Samir Amin died last Sunday. A Marxist intellectual of the highest order he was the intellectual’s intellectual.
There may be more appealing left-wing thinkers such as Indian author Arundhati Roy or Ugandan academic Mahmood Mamdani but in my opinion, none were as original and clear thinking as Amin.
Amin’s description of the world and how it (unfairly) operated was precise and compelling. A straight arrow, he was unapologetic in his call for revolutionary change but also understood the complexity of the tasks at hand. I was introduced to Amin’s work in 2014 whilst reading for a post-graduate degree in International Relations. I was captivated by his work.
Amin described an alliance that dominated the world as ‘the triad’. The triad essentially consists of the United States, Western Europe and Japan. For Amin, the triad represented a collective imperialism dominating the world. On its own, this description is not really riveting.
What is exciting, however, is that the triad was not neat with just three members. It was messy with some interesting hanger-on countries. Amin included Australia and Canada as a part of this collective imperialism.
Because of my love for cricket and rugby, I could easily believe Australia being part of a global imperialist network, but Canada?
Canada in my view is supposed to be the good guys. They seem so nice. We never hear of the Canadian government threatening any country.
But Amin, this doyen of left intellectualism pegged Canada as 'not that good a guy.'
I recall years ago my friend telling me that to be handsome, one must just have ugly friends, and that’s why I am one of his closest buddies.
Canada may have mastered that strategy, and seems to get away without much scrutiny because they are not the U.S.
Many Canadians may sound like Americans, music artists such as Drake, Justin Bieber or Alanis Morisette but Canada does not lose the title of being non-threatening.
Yves Engler’s groundbreaking book, published in 2015, Canada in Africa: 300 Years of Aid and Exploitation, attempted to lift the lid on Canada’s duplicitous role throughout the ages, exposing how Canada benefited from the transatlantic slave trade and from the scramble for African resources. However, not many took notice of it.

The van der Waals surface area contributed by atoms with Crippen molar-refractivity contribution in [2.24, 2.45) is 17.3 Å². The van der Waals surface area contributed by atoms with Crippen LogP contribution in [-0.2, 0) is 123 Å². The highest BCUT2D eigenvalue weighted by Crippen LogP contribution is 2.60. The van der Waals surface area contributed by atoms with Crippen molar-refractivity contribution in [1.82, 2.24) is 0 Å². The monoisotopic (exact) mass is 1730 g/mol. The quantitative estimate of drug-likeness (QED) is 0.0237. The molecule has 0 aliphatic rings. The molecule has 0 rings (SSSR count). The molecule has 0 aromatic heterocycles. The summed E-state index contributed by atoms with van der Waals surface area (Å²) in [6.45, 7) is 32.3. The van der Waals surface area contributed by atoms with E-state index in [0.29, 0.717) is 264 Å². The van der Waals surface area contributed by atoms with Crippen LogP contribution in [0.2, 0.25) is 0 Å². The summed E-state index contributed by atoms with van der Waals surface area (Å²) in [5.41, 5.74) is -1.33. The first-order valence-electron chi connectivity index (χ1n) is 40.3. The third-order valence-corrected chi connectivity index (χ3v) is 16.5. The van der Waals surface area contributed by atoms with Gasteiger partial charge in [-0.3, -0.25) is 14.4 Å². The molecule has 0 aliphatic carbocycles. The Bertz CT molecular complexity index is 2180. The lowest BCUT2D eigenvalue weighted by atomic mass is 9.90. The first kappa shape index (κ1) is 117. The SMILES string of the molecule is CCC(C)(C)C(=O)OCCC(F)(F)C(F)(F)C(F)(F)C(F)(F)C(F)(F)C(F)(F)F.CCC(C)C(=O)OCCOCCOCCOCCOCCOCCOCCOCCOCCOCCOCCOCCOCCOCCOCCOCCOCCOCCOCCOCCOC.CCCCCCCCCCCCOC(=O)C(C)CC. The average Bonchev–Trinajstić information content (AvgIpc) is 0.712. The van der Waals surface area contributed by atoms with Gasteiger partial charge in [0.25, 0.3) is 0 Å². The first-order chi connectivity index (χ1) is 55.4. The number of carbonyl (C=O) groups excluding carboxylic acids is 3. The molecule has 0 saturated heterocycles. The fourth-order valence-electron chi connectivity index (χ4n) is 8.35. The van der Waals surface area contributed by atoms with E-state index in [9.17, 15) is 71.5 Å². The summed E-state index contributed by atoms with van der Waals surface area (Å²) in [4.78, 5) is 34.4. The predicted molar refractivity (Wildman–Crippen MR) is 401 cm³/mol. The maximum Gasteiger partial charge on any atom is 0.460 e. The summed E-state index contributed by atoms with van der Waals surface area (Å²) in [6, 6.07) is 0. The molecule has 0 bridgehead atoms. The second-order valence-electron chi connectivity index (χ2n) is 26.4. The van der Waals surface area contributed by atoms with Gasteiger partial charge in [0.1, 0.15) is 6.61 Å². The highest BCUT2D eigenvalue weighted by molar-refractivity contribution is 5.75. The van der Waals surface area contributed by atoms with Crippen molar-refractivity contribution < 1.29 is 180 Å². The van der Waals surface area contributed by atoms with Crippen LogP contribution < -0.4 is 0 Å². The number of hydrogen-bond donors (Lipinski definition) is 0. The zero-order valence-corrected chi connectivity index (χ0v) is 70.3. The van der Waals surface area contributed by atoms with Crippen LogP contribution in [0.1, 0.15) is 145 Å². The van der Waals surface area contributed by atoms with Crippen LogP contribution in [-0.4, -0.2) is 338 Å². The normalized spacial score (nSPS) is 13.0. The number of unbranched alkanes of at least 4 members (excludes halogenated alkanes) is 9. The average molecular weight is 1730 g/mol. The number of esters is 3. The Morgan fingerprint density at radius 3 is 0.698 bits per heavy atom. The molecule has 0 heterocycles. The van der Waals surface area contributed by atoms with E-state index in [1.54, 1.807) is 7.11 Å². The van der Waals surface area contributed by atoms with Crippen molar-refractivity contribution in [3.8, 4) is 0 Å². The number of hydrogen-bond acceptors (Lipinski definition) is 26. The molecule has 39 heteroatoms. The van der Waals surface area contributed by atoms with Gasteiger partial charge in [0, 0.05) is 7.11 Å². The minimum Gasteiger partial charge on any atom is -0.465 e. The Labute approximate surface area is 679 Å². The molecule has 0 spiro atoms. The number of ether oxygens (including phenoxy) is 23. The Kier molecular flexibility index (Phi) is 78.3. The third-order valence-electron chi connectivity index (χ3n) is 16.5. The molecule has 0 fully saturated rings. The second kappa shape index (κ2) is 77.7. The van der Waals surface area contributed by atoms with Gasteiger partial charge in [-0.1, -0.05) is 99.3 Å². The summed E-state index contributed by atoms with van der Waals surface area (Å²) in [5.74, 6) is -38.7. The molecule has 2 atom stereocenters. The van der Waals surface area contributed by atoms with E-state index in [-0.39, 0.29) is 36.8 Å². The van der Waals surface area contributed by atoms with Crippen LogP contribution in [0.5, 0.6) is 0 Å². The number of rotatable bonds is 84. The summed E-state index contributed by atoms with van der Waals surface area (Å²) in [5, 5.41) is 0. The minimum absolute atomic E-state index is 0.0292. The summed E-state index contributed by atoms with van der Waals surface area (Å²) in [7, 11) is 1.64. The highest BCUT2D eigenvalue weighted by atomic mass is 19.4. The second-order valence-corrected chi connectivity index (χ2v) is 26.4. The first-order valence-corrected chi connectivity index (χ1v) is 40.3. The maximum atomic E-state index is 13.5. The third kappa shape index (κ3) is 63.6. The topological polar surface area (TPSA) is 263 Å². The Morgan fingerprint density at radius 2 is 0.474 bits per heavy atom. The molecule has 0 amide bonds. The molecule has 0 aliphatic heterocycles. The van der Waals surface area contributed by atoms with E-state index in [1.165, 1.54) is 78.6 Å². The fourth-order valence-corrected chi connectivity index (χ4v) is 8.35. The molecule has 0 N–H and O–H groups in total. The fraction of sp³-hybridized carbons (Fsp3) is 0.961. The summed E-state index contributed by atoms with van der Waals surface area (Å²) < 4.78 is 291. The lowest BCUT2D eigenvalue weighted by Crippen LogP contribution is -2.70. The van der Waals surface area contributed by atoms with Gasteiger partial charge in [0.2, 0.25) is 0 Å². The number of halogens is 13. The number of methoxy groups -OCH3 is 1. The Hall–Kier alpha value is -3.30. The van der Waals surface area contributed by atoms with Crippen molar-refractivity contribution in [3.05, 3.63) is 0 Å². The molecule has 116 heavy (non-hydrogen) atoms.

We should be more cognizant of countries such as Canada that have economic strategies involving the exploitation of Africa’s resources.
In June 2016 in the American political magazine Counterpunch, Engler highlighted that Canada is home to 0.5% of the world's population but interestingly pointed out that half of all the internationally listed mining companies operating in Africa are Canadian.
The article further highlighted the most reprehensible corporate practices in some of the poorest areas in the world. For instance, in April 2016 a Tanzanian tribunal found Canadian company Barrick Gold guilty of a “sophisticated scheme of tax evasion”.
Canadians pride themselves that they are not like their big brother neighbour, the US. Canada is still home to a number of South Africans, who had initially settled there when in exile from the apartheid state. And many political refugees find asylum in Canada.
There are many progressive NGOs and international welfare organisations based in Canada, who advocate and support a number of global human rights solidarity campaigns. Indeed, Canada is regarded as a place where human rights and freedom is central to their citizen culture.
But it seems though that the corporate practices of Canadian mining companies are as guilty as other mining companies of conniving with local corrupt elites to displace communities, exploitative labour practices, evading tax and so forth.
Canadian citizens enjoy a high standard of living and genuinely support that the world should be a better place.
They believe that Canada’s greatness is because of how productive and honest they are. Making it doubly difficult, if not impossible, for the average Canadian to acknowledge that Canadian mining companies in Africa are not only polluting the environment but participate in part of the corruption in Africa.
In reality, the rapacious profit-taking probably bears greater responsibility for the high standard of living than the productivity and honesty of Canadians.
Canada represents the complexities of changing the reality of global inequality and injustice. But alas, it is not just Canada.
There is a legion of countries in the political North who do not conjure up an image of the classic chauvinistic macho American politics of Trump but in essence are what keeps the machine chugging away.
Take Sweden for instance, famously always a neutral country never participating in the war, yet, a large part of their economy is actually based on the manufacturing of arms.
Maybe we should heed the warning about Canada by Cartman and his buddies in the American cartoon series, South Park and expose the hypocrisy of countries like Canada and others on all multilateral forums so that a genuine dialogue takes place rather than just perennially blaming the U.S.
* Donovan E Williams is a regular social commentator and activist.
** The views expressed here are not necessarily those of Independent Newspapers.